On 7 December 1941 the Japanese Navy launched a surprise attack against the U.S. naval base in Pearl Harbor, Hawaii, killing more than 2,400 Americans and destroying much of the U.S. Pacific Fleet, including most of the Navy’s frontline battleships. The next day, President Franklin Delano Roosevelt asked Congress to declare war on Japan. It took less than seven minutes for Congress to comply with the president’s request. Three days later, Germany and Italy – Japan’s partners in the so-called Tripartite Pact – declared war on the United States and Roosevelt asked Congress to officially recognize that a state of war also existed between the United States and those two nations as well. 

Although still very poorly prepared to join the free nations of Europe in a conflict it had been avoiding for more than two years, a fully united America quickly mobilized and led the Allied forces to victory first over Italy, then Nazi Germany, and finally Japan – which officially surrendered to Allied representatives aboard the battleship USS Missouri in Tokyo Bay. The date was 2 September 1945. It had taken the United States three years, eight months, and 25 days to win victory in the most difficult, costliest (in both lives and money), and most violent conflict in all human history. 

On 11 September 2001, not quite 50 years after the Japanese attack on Pearl Harbor, the United States was once again taken by surprise when Al Qaeda terrorists seized control of four passenger aircraft and used them to destroy the World Trade Center towers in New York City and tear out a major chunk of the Pentagon, killing approximately 3,000 Americans, most of them civilians. Almost immediately, President George W. Bush announced that the United States was again at war – this time, though, with an insidious and almost invisible non-state enemy: the forces of international terrorism. Congress concurred, largely by giving the president unusually broad wartime powers and appropriating huge sums not only for the fighting war being waged overseas – in Afghanistan and Iraq, primarily – but also to improve homeland defenses.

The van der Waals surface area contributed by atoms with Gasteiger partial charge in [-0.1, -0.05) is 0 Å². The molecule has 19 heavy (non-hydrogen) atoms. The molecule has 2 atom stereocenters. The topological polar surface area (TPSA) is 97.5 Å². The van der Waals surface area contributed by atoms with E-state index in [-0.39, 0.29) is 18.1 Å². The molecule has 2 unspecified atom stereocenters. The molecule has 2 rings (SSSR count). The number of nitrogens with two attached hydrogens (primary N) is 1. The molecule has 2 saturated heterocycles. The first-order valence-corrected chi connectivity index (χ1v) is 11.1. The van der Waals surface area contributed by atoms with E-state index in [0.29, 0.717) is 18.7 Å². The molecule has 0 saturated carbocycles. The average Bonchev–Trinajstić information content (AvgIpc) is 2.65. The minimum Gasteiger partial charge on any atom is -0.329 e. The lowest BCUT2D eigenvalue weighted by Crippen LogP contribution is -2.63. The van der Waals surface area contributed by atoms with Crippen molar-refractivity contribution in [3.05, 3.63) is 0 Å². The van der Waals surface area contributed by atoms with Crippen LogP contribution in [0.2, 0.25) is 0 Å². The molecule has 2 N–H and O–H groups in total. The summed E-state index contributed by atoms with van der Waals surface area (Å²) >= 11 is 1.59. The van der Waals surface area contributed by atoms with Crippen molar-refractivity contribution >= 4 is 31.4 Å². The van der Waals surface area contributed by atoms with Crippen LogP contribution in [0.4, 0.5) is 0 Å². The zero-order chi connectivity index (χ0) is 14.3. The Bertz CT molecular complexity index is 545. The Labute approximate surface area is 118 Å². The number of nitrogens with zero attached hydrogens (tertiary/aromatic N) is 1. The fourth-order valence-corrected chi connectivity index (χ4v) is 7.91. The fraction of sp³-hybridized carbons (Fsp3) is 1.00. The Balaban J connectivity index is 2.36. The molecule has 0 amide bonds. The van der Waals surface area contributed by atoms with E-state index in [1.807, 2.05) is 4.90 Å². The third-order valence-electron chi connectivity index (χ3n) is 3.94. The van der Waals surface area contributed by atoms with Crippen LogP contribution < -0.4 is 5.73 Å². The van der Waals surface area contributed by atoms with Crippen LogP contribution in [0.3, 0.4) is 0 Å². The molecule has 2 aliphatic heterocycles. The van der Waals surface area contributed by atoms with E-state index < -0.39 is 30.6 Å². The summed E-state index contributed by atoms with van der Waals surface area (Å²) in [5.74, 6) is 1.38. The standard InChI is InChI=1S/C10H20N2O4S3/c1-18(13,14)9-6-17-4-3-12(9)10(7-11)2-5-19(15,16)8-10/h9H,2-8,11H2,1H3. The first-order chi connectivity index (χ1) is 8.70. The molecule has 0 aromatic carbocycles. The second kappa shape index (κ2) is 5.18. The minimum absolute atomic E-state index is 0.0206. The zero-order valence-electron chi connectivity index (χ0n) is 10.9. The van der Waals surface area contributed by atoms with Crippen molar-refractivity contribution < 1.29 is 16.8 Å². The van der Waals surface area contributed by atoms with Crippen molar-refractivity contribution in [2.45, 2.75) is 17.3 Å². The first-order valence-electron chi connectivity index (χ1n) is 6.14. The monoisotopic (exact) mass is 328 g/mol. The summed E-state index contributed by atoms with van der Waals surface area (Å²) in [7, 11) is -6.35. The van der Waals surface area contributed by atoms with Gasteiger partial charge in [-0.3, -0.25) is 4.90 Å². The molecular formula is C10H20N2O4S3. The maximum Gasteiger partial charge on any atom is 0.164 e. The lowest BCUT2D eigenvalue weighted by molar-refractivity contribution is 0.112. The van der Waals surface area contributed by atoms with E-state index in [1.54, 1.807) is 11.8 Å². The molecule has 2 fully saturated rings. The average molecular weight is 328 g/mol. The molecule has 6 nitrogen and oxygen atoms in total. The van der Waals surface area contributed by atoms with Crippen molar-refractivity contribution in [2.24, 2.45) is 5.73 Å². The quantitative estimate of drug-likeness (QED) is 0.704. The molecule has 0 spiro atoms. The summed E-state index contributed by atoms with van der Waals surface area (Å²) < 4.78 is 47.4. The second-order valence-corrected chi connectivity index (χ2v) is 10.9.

Today, 14 December 2005 – four years, three months, and three days after the 9/11 attacks – Afghanistan is a free nation and Iraq not only has been liberated from the despotic rule of Saddam Hussein but also, despite the continued battle against Iraqi and imported insurgents, seems to be stumbling forward toward a relatively democratic future, adjusted somewhat, perhaps, to accommodate local customs and traditions. 

A Public Scolding from a Private Group 

Meanwhile, despite the creation of a new Department of Homeland Security (DHS) and the expenditure of tens of billions of additional dollars not previously budgeted, the effort to improve U.S. homeland defenses is not going well at all. Last Monday (5 December), Chairman Thomas H. Kean and Vice Chair Lee H. Hamilton released the Final Report of the 9/11 Public Discourse Project (PDP) – a nonprofit organization created by ten members (five Republicans and five Democrats) of the former 9/11 Commission who decided, after release of the Commission’s own Final Report, to continue their work under another name. Kean, a Republican and a former governor of New Jersey, and Hamilton, a Democrat and a former member of Congress, chaired the Commission as well as the PDP.